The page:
A disc stack centrifuge (disc centrifuge) separates solids and one or two liquid phases from each other in one single continuous process, using extremely
high centrifugal forces. When the denser solids are subjected to such forces, they are forced outwards against the rotating bowl
wall, while the less dense liquid phases form concentric inner layers. The area where these two different liquid phases meet is called the
interface position. This can be easily varied in order to ensure that the separation takes place with maximum efficiency.
Inserting special plates (the “disc stack”) provides additional surface settling area, which contributes to speeding up the separation process
dramatically. It is the particular configuration, shape and design of these plates that make it possible for a disc stack centrifuge to undertake the
continuous separation of a wide range of different solids from either one or two liquids. The concentrated solids phase formed by the particles can be removed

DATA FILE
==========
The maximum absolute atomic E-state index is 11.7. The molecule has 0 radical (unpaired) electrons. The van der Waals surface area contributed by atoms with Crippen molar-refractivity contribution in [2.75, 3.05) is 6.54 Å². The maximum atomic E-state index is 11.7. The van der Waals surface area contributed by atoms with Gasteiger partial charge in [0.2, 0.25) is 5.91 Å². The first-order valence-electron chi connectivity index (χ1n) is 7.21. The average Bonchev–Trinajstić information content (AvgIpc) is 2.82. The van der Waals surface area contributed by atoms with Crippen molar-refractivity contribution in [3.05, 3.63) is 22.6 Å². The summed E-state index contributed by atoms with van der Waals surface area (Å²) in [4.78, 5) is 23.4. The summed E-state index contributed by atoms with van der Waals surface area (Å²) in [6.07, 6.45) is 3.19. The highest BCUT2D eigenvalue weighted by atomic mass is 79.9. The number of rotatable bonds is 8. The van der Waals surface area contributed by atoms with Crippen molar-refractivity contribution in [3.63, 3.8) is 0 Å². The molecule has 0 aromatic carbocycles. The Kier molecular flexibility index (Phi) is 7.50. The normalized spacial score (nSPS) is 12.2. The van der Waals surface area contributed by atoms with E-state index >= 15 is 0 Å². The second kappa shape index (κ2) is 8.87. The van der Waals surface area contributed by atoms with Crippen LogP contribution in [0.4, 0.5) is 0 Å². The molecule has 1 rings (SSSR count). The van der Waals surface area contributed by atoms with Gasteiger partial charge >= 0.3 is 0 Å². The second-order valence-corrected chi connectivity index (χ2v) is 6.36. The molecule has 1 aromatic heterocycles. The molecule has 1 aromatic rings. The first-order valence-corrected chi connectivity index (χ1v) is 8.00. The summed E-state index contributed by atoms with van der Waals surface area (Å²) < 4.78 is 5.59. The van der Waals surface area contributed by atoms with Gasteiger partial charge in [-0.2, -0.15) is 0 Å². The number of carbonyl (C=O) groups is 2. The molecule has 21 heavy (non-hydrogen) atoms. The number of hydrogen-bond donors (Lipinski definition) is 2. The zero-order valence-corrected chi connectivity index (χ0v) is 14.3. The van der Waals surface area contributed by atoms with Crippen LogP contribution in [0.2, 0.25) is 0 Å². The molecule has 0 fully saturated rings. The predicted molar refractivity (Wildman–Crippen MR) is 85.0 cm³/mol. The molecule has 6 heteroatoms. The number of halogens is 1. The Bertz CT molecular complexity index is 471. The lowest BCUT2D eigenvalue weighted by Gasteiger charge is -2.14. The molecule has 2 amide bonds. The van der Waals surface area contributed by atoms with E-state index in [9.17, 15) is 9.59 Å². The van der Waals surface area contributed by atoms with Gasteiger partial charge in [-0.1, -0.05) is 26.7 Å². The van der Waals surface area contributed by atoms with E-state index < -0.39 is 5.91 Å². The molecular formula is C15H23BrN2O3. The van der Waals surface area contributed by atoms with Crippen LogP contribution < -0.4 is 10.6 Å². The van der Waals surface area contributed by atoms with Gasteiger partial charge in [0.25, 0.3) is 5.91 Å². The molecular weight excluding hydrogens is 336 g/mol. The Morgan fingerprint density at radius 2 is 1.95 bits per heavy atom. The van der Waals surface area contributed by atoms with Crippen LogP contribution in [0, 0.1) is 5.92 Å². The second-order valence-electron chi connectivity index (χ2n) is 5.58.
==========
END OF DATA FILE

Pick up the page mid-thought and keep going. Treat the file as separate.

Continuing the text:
continuously, intermittently or manually, depending on centrifuge type and the amount of solids involved in the specific application.
The clarified liquid phase (or phases) overflow close to the rotating axis, in the outlet area on top of the bowl. The liquids then flow into separate
chambers. Each separated liquid phase then leaves the bowl due to the force of gravity or by means of a paring disc, which is a special pumping
device. The chambers can be sealed off from each other to prevent any risk of cross-contamination.